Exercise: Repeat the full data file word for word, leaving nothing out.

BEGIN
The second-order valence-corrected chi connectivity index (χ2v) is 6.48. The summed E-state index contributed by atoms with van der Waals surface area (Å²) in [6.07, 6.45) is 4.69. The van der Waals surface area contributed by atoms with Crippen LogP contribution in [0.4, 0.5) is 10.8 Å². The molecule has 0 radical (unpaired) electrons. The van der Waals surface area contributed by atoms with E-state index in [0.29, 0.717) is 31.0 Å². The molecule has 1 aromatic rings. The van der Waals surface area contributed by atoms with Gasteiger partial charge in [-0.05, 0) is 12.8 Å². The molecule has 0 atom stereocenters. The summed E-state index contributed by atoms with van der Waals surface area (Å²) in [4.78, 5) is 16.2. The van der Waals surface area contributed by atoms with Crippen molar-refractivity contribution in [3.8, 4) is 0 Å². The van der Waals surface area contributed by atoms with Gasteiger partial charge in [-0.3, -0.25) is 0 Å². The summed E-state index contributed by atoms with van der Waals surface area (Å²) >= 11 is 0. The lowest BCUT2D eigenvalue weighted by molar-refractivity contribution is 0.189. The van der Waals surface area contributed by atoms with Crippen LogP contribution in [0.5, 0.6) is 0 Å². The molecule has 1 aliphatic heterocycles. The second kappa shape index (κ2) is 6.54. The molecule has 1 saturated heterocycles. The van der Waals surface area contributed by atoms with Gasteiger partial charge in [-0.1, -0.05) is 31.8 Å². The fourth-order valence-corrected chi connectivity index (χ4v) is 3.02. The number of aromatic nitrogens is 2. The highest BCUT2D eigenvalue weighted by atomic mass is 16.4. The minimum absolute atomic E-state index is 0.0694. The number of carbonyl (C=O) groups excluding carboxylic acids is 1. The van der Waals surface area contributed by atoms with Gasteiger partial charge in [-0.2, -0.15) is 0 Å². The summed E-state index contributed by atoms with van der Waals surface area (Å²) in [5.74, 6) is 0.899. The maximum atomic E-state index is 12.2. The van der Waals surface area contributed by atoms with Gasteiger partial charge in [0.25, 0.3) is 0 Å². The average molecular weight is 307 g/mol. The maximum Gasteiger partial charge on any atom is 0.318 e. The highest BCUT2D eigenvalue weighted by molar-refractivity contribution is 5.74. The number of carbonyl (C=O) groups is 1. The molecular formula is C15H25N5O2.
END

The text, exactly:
The second-order valence-corrected chi connectivity index (χ2v) is 6.48. The summed E-state index contributed by atoms with van der Waals surface area (Å²) in [6.07, 6.45) is 4.69. The van der Waals surface area contributed by atoms with Crippen LogP contribution in [0.4, 0.5) is 10.8 Å². The molecule has 0 radical (unpaired) electrons. The van der Waals surface area contributed by atoms with E-state index in [0.29, 0.717) is 31.0 Å². The molecule has 1 aromatic rings. The van der Waals surface area contributed by atoms with Gasteiger partial charge in [-0.05, 0) is 12.8 Å². The molecule has 0 atom stereocenters. The summed E-state index contributed by atoms with van der Waals surface area (Å²) in [4.78, 5) is 16.2. The van der Waals surface area contributed by atoms with Crippen molar-refractivity contribution in [3.8, 4) is 0 Å². The van der Waals surface area contributed by atoms with Gasteiger partial charge in [-0.3, -0.25) is 0 Å². The summed E-state index contributed by atoms with van der Waals surface area (Å²) >= 11 is 0. The lowest BCUT2D eigenvalue weighted by molar-refractivity contribution is 0.189. The van der Waals surface area contributed by atoms with Crippen LogP contribution in [0.5, 0.6) is 0 Å². The molecule has 1 aliphatic heterocycles. The second kappa shape index (κ2) is 6.54. The molecule has 1 saturated heterocycles. The van der Waals surface area contributed by atoms with Gasteiger partial charge in [-0.1, -0.05) is 31.8 Å². The fourth-order valence-corrected chi connectivity index (χ4v) is 3.02. The number of aromatic nitrogens is 2. The highest BCUT2D eigenvalue weighted by atomic mass is 16.4. The minimum absolute atomic E-state index is 0.0694. The number of carbonyl (C=O) groups excluding carboxylic acids is 1. The van der Waals surface area contributed by atoms with Gasteiger partial charge in [-0.2, -0.15) is 0 Å². The summed E-state index contributed by atoms with van der Waals surface area (Å²) in [5.74, 6) is 0.899. The maximum atomic E-state index is 12.2. The van der Waals surface area contributed by atoms with Gasteiger partial charge in [0.25, 0.3) is 0 Å². The average molecular weight is 307 g/mol. The maximum Gasteiger partial charge on any atom is 0.318 e. The highest BCUT2D eigenvalue weighted by molar-refractivity contribution is 5.74. The number of carbonyl (C=O) groups is 1. The molecular formula is C15H25N5O2.